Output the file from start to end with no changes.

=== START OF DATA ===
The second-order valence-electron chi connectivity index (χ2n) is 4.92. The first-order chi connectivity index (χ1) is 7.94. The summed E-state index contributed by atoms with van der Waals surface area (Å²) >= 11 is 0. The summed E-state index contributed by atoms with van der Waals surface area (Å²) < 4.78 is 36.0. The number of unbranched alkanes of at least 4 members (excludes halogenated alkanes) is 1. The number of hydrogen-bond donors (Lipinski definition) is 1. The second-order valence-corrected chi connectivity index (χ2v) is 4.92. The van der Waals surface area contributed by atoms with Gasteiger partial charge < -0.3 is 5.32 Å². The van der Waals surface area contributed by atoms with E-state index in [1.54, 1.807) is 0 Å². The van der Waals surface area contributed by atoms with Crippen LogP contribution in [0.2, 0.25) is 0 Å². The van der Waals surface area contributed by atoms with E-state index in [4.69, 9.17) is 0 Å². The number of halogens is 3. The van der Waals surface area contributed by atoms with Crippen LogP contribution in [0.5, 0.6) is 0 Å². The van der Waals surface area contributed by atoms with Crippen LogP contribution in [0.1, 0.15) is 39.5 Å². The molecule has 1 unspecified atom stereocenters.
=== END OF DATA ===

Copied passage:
The second-order valence-electron chi connectivity index (χ2n) is 4.92. The first-order chi connectivity index (χ1) is 7.94. The summed E-state index contributed by atoms with van der Waals surface area (Å²) >= 11 is 0. The summed E-state index contributed by atoms with van der Waals surface area (Å²) < 4.78 is 36.0. The number of unbranched alkanes of at least 4 members (excludes halogenated alkanes) is 1. The number of hydrogen-bond donors (Lipinski definition) is 1. The second-order valence-corrected chi connectivity index (χ2v) is 4.92. The van der Waals surface area contributed by atoms with Gasteiger partial charge < -0.3 is 5.32 Å². The van der Waals surface area contributed by atoms with E-state index in [1.54, 1.807) is 0 Å². The van der Waals surface area contributed by atoms with Crippen LogP contribution in [0.2, 0.25) is 0 Å². The van der Waals surface area contributed by atoms with E-state index in [4.69, 9.17) is 0 Å². The number of halogens is 3. The van der Waals surface area contributed by atoms with Crippen LogP contribution in [0.5, 0.6) is 0 Å². The van der Waals surface area contributed by atoms with Crippen LogP contribution in [0.1, 0.15) is 39.5 Å². The molecule has 1 unspecified atom stereocenters.